Letters

Letters 07-27-2015

Next For Brownfields In regard to your recent piece on brownfield redevelopment in TC, the Randolph Street project appears to be proceeding without receiving its requested $600k in brownfield funding from the county. In response to this, the mayor is quoted as saying that the developer bought the property prior to performing an environmental assessment and had little choice but to now build it...

Defending Our Freedom This is in response to Sally MacFarlane Neal’s recent letter, “War Machines for Family Entertainment.” Wake Up! Make no mistake about it, we are at war! Even though the idiot we have for a president won’t accept the fact because he believes we can negotiate with Iran, etc., ISIS and their like make it very clear they intend to destroy the free world as we know it. If you take notice of the way are constantly destroying their own people, is that living...

What Is Far Left? Columnist Steve Tuttle, who so many lambaste as a liberal, considers Sen. Sanders a far out liberal “nearly invisible from the middle.” Has the middle really shifted that far right? Sanders has opposed endless war and the Patriot Act. Does Mr. Tuttle believe most of our citizens praise our wars and the positive results we have achieved from them? Is supporting endless war or giving up our civil liberties middle of the road...

Parking Corrected Stephen Tuttle commented on parking in the July 13 Northern Express. As Director of the Traverse City Downtown Development Authority, I feel compelled to address a couple key issues. But first, I acknowledge that  there is some consternation about parking downtown. As more people come downtown served by less parking, the pressure on what parking we have increases. Downtown serves a county with a population of 90,000 and plays host to over three million visitors annually...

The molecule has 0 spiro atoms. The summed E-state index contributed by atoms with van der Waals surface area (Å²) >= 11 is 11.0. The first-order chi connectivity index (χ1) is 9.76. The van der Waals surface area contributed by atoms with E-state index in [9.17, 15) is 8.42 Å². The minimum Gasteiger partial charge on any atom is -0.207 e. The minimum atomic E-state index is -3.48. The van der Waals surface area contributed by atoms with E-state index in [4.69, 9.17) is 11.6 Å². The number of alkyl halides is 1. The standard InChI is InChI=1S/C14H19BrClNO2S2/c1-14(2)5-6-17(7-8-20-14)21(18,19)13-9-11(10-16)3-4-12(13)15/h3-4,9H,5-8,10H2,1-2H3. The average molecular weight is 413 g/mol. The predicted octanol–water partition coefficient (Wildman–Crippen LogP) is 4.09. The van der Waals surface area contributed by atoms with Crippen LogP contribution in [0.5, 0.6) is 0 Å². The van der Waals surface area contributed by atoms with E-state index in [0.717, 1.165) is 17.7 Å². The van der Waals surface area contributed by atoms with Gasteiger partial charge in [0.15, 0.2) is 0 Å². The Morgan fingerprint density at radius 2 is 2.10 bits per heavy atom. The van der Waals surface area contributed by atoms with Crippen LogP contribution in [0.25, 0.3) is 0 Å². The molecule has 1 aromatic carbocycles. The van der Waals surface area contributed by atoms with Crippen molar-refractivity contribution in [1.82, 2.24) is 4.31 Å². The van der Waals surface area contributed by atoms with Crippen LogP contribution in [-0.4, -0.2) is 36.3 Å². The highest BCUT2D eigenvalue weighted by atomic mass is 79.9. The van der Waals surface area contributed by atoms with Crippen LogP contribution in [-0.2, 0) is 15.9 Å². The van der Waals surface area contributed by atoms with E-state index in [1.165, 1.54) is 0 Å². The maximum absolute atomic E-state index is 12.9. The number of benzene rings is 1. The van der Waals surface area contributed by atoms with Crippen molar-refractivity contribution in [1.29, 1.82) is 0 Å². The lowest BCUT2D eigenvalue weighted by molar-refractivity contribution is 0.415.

Home · Articles · News · Features · Easy glider
. . . .

Easy glider

Mike Terrell - December 7th, 2009
Easy Glider
Snowmobile trail busting
in the Boardman River Valley
By Mike Terrell
George VanKersen, one of the volunteer snowmobilers who regularly
helps groom the Boardman Valley Trail, said “it’s time to do a little
trail busting.”  We left the smoothly-groomed snowmobile trail and
followed him down a sun dappled, untracked two-track and out into an
open meadow in the Pere Marquette State Forest southeast of Traverse
City.
The snow was so deep last winter it almost buried VanKersen’s sled.
It was light enough on this crisp January morning to form a cloud that
almost covered him.  Following closely, all I could see bounding
across the open field was the top of his bright blue helmet.
Running on adrenaline and still feeling the exhilaration of our “trail
busting” experience, we continued down a narrow, twisting, snake-like
trail along a bluff overlooking the Boardman River and valley.  Shafts
of sunlight streaming through the dense forest created a strobe-like
effect as it glistened off the freshly fallen snow covered trees.